– New suggestions (from Linda):
- Chasing Coral, freely accessible on the net (and Netflix)
- Chasing Ice (but costly to screen)
- Modified (non GMO labelling in US and CA)
- Just Eat It (food waste in US and CA)
- Greenpeace Film Festival
We the Uncivilised (suggested by Karen) – showing in Lewes at “The Depot” on Wed 29th Nov at 20h – could somebody go and check whether it is worth bringing to Hastings
Issue of cost of movie rental, but this could be covered by donations or a small ticket (e.g. £3 per person)
As a side suggestion – Karen suggests sending a podcast with each newsletter, invited everyone to send through interesting podcasts
- The Palace – available for free
- Electric Palace – charge
ACTION: Linda to follow up and check cost of screening for her suggested titles
UPDATE ON QUAKERS MEETING (Sherry)
- Great wealth of experience in community work
- Interest in partnering up with TTH
- Training in New Economics (3-year project)
- Keen on sharing this through open reading / training groups
OLD BATHING GROUND AREA (Update from Ken)
- Issue is still outstanding and a decision should be taken by Xmas
- Site in question still needs work done on it before the Council could sell it
- Some asbestos contamination
- Brief from Council is to have lots of affordable housing + a leisure element
FOOD WASTE CAMPAIGN (Update from Chris)
- Discussion stuck – Peter Chowney not showing clarity about issues at stake
- Lots of outstanding issues in the email track that need addressing – of which food waste is a small issues compared to the entire procurement process
- Further updates to come
ITEMS ON THE AGENDA
Complete signed constitution
- Some items still need to be added by Chris before final version can be circulated
ACTION: Sarah and Chris to finalise
Clarification of roles –Co-Chairs, Co Secretaries to meet separately to clarify division of roles
Monthly meetings: first Monday of the month, postponed by a week if it falls on a Bank Holiday. Next meeting on Monday 4th December
ACTION: Sarah to book meeting room for next meeting
MEETING WITH NEW STATION MANAGER (Alison) – see Appendix I
SECOND WATER BUTT
- Small water tank already bought
- Aim to install a second tank in parallel
- Quaker fund to possibly contribute £400
- SouthEastern also suggested they might contribute but unwilling to commit a clear budget
“DONATION PILE” at the garden (suggestion by Linda)
- Should we have an area where any excess produce by any individual can be brought and offered to the community
- Objection is that it takes time and effort to build a dedicated structure
SIGN-UP SHEET for “Leaders” at the garden sessions
ACTION: Sarah to review dates for fortnightly sessions and update sign-up sheet
ENERGY GROUP MEETING on 9th NOVEMBER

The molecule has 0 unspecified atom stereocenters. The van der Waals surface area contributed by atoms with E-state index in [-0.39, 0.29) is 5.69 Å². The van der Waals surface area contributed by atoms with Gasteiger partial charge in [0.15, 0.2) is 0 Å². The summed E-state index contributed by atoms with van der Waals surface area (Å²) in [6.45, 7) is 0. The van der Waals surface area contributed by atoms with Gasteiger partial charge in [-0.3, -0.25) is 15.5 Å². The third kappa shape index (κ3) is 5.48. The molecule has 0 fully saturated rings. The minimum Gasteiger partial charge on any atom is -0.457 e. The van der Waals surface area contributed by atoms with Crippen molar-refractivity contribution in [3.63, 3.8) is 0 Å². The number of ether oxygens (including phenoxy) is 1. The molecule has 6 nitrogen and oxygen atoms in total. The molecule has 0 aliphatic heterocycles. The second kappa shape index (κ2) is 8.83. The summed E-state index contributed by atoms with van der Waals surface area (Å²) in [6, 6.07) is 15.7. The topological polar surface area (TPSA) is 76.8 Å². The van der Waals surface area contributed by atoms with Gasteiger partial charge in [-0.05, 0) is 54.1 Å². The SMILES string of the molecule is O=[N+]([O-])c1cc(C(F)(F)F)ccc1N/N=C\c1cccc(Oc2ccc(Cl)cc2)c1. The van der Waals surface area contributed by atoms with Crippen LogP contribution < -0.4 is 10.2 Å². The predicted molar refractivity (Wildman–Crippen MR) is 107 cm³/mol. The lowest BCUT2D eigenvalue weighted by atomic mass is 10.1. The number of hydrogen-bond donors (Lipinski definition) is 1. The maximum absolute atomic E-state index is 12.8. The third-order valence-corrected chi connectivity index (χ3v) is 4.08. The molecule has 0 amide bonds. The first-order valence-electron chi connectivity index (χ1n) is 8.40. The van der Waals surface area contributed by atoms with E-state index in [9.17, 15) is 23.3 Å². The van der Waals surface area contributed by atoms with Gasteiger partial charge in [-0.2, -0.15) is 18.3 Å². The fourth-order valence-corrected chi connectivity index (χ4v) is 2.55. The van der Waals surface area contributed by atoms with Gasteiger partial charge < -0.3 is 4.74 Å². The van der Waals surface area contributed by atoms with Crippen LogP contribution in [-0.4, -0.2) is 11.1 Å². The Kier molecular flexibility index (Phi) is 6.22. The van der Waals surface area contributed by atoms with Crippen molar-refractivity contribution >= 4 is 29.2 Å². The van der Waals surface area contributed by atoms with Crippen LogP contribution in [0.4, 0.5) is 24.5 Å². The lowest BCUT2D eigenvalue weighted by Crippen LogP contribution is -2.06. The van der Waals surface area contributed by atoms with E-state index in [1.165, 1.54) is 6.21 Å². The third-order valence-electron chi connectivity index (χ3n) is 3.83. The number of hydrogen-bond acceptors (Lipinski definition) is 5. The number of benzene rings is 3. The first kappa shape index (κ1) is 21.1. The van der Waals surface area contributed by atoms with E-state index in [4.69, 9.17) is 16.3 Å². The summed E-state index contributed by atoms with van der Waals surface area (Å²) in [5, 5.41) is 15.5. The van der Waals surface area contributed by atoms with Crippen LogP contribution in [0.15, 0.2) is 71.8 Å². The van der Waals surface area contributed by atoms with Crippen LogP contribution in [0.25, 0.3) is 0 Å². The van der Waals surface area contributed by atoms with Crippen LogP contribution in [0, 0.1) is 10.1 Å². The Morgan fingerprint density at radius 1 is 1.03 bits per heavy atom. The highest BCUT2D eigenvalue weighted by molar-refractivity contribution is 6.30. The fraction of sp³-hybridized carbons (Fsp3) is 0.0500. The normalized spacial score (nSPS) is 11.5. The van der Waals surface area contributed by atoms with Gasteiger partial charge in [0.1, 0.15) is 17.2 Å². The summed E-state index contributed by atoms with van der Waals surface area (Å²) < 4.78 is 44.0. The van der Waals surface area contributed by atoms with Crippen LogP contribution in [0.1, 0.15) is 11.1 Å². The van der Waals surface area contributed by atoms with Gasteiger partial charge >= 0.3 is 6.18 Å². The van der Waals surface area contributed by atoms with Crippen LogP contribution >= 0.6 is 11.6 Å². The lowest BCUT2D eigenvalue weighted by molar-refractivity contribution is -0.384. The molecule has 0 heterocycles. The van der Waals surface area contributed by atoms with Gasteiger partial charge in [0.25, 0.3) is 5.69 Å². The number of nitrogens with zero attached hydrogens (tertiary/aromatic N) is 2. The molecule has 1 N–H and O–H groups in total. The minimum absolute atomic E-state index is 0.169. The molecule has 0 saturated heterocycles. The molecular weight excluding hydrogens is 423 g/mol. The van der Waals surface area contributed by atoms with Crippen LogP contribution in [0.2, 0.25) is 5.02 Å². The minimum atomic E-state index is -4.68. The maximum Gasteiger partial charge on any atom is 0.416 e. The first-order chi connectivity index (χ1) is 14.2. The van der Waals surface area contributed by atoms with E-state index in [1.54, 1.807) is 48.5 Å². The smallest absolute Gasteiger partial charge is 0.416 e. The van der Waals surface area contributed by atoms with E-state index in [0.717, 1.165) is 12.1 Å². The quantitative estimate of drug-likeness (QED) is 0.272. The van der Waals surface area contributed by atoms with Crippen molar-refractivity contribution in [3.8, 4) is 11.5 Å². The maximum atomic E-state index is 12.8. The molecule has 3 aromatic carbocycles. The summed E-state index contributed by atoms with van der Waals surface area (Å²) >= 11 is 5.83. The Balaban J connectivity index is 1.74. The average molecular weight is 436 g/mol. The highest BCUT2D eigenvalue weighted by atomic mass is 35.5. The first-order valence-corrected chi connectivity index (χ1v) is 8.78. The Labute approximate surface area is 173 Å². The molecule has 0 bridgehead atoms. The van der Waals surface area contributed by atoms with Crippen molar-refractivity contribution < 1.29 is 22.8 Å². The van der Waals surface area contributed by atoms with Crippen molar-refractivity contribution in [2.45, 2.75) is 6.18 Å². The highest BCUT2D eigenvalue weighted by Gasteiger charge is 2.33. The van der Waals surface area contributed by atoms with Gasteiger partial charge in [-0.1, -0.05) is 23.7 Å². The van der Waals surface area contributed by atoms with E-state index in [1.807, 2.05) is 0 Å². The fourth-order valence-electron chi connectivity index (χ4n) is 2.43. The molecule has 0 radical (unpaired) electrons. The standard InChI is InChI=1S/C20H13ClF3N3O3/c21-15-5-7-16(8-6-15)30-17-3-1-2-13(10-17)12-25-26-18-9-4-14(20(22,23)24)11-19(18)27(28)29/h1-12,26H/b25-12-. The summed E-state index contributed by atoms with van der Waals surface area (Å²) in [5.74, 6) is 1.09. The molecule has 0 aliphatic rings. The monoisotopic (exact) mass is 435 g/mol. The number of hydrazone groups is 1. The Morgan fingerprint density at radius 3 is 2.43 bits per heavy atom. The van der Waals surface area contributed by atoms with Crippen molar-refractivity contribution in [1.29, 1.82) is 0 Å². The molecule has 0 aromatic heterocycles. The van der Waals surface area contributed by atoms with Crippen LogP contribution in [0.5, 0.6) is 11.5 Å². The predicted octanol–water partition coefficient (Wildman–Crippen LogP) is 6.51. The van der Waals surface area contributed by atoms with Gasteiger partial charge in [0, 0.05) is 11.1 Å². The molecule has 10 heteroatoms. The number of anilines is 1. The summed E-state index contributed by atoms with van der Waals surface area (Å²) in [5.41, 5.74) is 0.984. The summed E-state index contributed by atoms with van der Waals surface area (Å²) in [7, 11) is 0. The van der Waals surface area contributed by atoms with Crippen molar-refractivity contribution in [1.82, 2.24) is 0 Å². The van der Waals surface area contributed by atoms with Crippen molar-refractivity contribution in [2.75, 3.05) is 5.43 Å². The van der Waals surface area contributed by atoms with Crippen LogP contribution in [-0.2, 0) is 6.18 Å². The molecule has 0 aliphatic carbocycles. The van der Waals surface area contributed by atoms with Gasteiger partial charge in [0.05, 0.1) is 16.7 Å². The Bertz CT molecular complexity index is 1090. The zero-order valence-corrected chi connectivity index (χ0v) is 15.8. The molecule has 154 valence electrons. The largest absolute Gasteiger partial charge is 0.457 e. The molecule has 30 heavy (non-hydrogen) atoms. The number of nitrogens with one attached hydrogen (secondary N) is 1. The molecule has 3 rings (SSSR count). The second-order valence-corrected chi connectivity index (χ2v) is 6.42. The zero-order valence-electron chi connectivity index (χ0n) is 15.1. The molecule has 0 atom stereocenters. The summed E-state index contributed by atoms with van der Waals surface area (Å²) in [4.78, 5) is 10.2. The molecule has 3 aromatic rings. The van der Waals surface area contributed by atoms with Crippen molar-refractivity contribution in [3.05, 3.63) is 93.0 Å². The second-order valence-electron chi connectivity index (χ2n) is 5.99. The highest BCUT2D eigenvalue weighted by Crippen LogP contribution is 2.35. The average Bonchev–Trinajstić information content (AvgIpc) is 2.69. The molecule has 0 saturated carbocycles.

- Kate to report at next Core Group
- Looking at establishing a project at the Pier to generate energy through kinetic action of waves on a platform
- If the council is not willing to do this, should community initiatives be started instead ?
- Chris to look around the country at community recycling initiatives
- Lidia suggests to contact allotment associations and check if they could collect household food waste
- Friday 24th at the Beacon, 18.00-22.00. Talk on “Climate Change, The Anthropocene, & Language – Nicholas Royle & Alex Lockwood In Conversation”.
ACTION: Green Drinks: Karen to arrange with Scott and Anna (possibly again in Ore?)
ACTION: Karen to put together next issue of newsletter
- Bags of Help (Tesco) to subsidise a mosaic from a local artist outside SLQ station – still waiting to hear from them (£2.000 for winner, £1.000 for runners-up)
- Trinity Wholefoods offering £500 – to apply for funding for new tools
- Could somebody check with B&Q and other DIY / garden centres for possible contributions
- A volunteer was found to cut out a “COMMUNITY GARDEN” sign in individual letters to go on the railings
- HVA contributed more detail to the updated constitution
- Should we have a database of “members” including areas of interest / skills to coordinate action groups
- Sarah mentioned the intention to publish a directory of groups and companies doing community work in specific areas to coordinate efforts
- We could be suggesting monthly contributions (Standing Orders) form members
SUSTAINABLE TRANSPORT HASTINGS
ACTION Update from Laurie to be put on the agenda for next month
- £518 total balance between bank and cash
- TRIODOS bank account – Chris to look into conditions for TTC to transfer the account over to them (and conditions for a community account)
- Local resident (LC) applying for an Arts Council funding for an event in December
- Possibly in the building of the “Old Italian” restaurant
- Suggesting a Xmas present swapping event – but objection to this is that we should be actually fundraising for cash rather than swaps.
- HULL (CITY OF CULTURE) is using lights to make tower blocks more attractive – could be applied to Pier – mentioned by Sherry
- Local resident (PO) (illumination schemes internationally) would like to establish a “trade show” for renewable projects on the Pier – mentioned by Sarah
- SPICES – COMMUNITY CURRENCY – mentioned by Sherry
- Recycling earns you time credits to incentivise positive behaviour